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It's not just five-star resorts that need travel brochures—nearly any business can be a travel destination, from museums to mom-and-pop shops. If your business could be considered a tourist spot, we'll show you how to make a travel brochure for free.

The final product can be printed and stocked just about anywhere: at a local rest stop, restaurant, travel agency, state park, or city tourism office. You can also share your brochure online to spread the word in a low-cost way.

Related: 21 creative brochure cover design ideas for your inspiration

We'll walk you through each step so you can have a finished brochure in no time.

1. Draw readers in with the right photo

Photos are probably the most important part of your travel brochure. The photos will draw a reader in and help them picture themselves at the travel destination. You don't want to skimp here; if the photos look cheap, then the destination will look cheap. It's also important to know what to showcase.

Ask yourself what will speak to your customers and what kind of a vacation they're looking to have. For example, your you could either show the luxurious interior of a mountain resort or a group of people around a campfire in the woods, depending on what would be most appealing to your target audience.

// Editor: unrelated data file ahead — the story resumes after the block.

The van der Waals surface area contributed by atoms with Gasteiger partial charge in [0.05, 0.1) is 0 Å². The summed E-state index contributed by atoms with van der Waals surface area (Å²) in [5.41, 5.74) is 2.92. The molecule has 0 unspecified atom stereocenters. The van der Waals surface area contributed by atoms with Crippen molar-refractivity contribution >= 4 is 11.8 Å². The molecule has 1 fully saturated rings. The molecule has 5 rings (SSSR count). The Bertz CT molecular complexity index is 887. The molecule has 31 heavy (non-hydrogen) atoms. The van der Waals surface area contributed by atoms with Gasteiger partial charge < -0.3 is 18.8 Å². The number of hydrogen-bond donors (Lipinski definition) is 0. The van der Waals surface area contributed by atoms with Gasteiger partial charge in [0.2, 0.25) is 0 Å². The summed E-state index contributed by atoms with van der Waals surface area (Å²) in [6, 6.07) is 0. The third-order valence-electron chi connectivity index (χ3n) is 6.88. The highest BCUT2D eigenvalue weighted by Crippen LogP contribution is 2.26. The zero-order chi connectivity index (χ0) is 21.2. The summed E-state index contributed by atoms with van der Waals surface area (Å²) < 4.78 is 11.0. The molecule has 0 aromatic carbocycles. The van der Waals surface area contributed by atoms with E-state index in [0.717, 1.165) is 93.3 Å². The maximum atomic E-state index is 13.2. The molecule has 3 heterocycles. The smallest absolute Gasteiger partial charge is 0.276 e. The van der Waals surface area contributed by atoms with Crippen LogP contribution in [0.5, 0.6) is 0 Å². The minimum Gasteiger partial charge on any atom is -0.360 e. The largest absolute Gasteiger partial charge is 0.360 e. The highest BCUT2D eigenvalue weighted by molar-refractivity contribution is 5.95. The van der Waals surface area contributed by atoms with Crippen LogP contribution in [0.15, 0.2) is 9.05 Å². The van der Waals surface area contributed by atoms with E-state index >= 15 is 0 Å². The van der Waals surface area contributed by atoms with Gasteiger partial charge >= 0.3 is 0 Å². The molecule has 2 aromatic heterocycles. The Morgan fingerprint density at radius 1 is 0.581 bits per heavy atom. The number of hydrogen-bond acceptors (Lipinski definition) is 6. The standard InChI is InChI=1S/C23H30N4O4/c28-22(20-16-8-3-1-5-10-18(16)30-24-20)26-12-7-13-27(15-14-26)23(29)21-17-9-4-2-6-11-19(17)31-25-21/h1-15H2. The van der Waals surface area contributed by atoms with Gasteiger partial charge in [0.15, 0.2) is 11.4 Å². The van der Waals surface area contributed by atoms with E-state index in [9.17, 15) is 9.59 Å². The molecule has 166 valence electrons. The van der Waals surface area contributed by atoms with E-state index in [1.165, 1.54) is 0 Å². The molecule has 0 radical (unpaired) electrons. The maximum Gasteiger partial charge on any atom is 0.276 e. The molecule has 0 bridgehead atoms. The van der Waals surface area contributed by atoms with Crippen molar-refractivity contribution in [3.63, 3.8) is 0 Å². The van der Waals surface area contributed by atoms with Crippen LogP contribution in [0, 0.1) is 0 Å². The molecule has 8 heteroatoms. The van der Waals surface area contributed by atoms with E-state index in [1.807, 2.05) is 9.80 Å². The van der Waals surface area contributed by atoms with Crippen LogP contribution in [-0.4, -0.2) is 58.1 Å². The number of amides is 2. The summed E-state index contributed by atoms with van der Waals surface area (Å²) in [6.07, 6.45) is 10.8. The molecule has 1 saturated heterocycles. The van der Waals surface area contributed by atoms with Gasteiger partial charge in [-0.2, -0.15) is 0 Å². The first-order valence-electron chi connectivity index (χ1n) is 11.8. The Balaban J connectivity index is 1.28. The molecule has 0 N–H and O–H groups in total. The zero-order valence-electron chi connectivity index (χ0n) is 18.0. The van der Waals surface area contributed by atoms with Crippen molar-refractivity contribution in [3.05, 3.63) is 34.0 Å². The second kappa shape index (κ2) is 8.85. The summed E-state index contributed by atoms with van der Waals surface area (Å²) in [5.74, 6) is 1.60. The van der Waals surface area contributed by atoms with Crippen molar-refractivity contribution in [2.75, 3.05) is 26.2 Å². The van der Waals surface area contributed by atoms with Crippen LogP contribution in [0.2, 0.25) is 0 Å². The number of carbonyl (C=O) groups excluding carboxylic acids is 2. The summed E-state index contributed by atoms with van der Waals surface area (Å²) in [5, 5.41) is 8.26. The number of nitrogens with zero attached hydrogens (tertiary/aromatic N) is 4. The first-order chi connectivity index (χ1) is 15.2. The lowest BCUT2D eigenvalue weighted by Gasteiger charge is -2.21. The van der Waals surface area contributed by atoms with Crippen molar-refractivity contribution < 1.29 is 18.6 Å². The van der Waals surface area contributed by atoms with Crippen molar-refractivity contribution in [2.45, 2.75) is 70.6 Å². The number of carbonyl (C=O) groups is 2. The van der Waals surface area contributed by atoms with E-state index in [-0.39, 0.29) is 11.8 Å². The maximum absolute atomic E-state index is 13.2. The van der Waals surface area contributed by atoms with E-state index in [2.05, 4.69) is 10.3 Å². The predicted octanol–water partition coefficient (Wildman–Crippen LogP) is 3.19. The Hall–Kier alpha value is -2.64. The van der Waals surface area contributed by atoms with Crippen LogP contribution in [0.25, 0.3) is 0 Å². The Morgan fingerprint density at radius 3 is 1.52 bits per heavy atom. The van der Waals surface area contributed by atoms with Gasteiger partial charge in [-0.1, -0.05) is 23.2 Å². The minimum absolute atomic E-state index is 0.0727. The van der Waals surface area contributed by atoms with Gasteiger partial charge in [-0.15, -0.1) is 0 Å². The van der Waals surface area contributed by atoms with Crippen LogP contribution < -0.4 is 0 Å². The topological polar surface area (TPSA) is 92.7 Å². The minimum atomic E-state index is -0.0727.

I found a few photos on Unsplash that are good examples of the kinds of photos you'll want in your travel brochure: they're sharp and beautiful, and they make you want to walk right into them. Take a look:

travel brochure

travel brochure

travel brochure

Be sure to include a few photos of people having a good time so it's easier for customers to imagine themselves at your destination. For example, if you run a horseback riding service, you'll want photos that highlight the natural wonders of your tours. But you should also include shots of families enjoying themselves on a ride.

Your brochure will sink or swim on the quality of your photographs, so choose photos that look great while accurately representing your location. If your destination is unusual or unique, consider paying a professional photographer to capture its charm. You're sure to attract visitors who are looking for something off the beaten path.

2. Use a color scheme

The colors of your travel brochure play an important role in how it will be received. The color scheme will likely be the first thing about the brochure that people notice, so it will help to be familiar with the psychological effects that colors have on us. You want to match the feel of your brochure to the destination you're promoting.

For example, blue can communicate tranquility and peace as well as trust, and lighter blues are particularly calming. So if your destination is relaxing, and your target customer is looking for a peaceful vacation, light blues will probably send the right message.

Also consider how the colors you select blend with the photos in your brochure (and we'll talk more about photos in a moment). The color scheme and photographs should complement each other to achieve a unified feeling. Let's say you're trying to brand your beach destination as playful yet calm. You might choose a color scheme like this: